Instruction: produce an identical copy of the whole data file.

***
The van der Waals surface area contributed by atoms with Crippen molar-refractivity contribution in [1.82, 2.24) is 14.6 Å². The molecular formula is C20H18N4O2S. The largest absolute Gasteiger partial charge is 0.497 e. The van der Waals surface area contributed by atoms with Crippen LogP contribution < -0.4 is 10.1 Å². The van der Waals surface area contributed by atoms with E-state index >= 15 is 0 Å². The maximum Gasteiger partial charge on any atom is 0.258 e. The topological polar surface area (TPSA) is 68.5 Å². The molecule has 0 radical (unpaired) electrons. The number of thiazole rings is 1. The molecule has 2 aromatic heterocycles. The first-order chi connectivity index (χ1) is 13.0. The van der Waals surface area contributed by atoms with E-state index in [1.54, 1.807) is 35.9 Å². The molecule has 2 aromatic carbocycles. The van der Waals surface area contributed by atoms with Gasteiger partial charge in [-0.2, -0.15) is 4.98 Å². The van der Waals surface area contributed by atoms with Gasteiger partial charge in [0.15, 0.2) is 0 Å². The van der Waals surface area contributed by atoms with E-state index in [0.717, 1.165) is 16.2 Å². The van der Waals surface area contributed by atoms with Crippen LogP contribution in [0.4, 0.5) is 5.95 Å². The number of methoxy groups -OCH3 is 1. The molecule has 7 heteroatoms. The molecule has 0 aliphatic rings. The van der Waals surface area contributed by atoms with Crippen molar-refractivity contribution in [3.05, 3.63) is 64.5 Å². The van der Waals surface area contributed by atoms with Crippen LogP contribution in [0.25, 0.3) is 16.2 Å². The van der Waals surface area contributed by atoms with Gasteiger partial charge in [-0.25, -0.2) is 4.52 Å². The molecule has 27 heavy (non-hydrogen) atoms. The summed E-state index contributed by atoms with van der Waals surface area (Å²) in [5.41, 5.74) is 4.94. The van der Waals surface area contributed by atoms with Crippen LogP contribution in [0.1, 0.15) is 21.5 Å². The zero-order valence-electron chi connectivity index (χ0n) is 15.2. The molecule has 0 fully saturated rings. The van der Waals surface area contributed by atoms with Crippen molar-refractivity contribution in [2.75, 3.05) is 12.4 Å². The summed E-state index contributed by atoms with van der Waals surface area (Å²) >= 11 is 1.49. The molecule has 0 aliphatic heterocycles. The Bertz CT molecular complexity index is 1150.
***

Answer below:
The van der Waals surface area contributed by atoms with Crippen molar-refractivity contribution in [1.82, 2.24) is 14.6 Å². The molecular formula is C20H18N4O2S. The largest absolute Gasteiger partial charge is 0.497 e. The van der Waals surface area contributed by atoms with Crippen LogP contribution < -0.4 is 10.1 Å². The van der Waals surface area contributed by atoms with E-state index >= 15 is 0 Å². The maximum Gasteiger partial charge on any atom is 0.258 e. The topological polar surface area (TPSA) is 68.5 Å². The molecule has 0 radical (unpaired) electrons. The number of thiazole rings is 1. The molecule has 2 aromatic heterocycles. The first-order chi connectivity index (χ1) is 13.0. The van der Waals surface area contributed by atoms with E-state index in [1.54, 1.807) is 35.9 Å². The molecule has 2 aromatic carbocycles. The van der Waals surface area contributed by atoms with Gasteiger partial charge in [-0.2, -0.15) is 4.98 Å². The van der Waals surface area contributed by atoms with Gasteiger partial charge in [0.15, 0.2) is 0 Å². The van der Waals surface area contributed by atoms with E-state index in [0.717, 1.165) is 16.2 Å². The van der Waals surface area contributed by atoms with Crippen LogP contribution in [0.4, 0.5) is 5.95 Å². The number of methoxy groups -OCH3 is 1. The molecule has 7 heteroatoms. The molecule has 0 aliphatic rings. The van der Waals surface area contributed by atoms with Crippen molar-refractivity contribution in [3.05, 3.63) is 64.5 Å². The van der Waals surface area contributed by atoms with Crippen LogP contribution in [0.25, 0.3) is 16.2 Å². The van der Waals surface area contributed by atoms with Gasteiger partial charge in [-0.25, -0.2) is 4.52 Å². The molecule has 27 heavy (non-hydrogen) atoms. The summed E-state index contributed by atoms with van der Waals surface area (Å²) in [5.41, 5.74) is 4.94. The van der Waals surface area contributed by atoms with Crippen LogP contribution in [0.1, 0.15) is 21.5 Å². The zero-order valence-electron chi connectivity index (χ0n) is 15.2. The molecule has 0 fully saturated rings. The van der Waals surface area contributed by atoms with Crippen molar-refractivity contribution in [2.75, 3.05) is 12.4 Å². The summed E-state index contributed by atoms with van der Waals surface area (Å²) >= 11 is 1.49. The molecule has 0 aliphatic heterocycles. The Bertz CT molecular complexity index is 1150.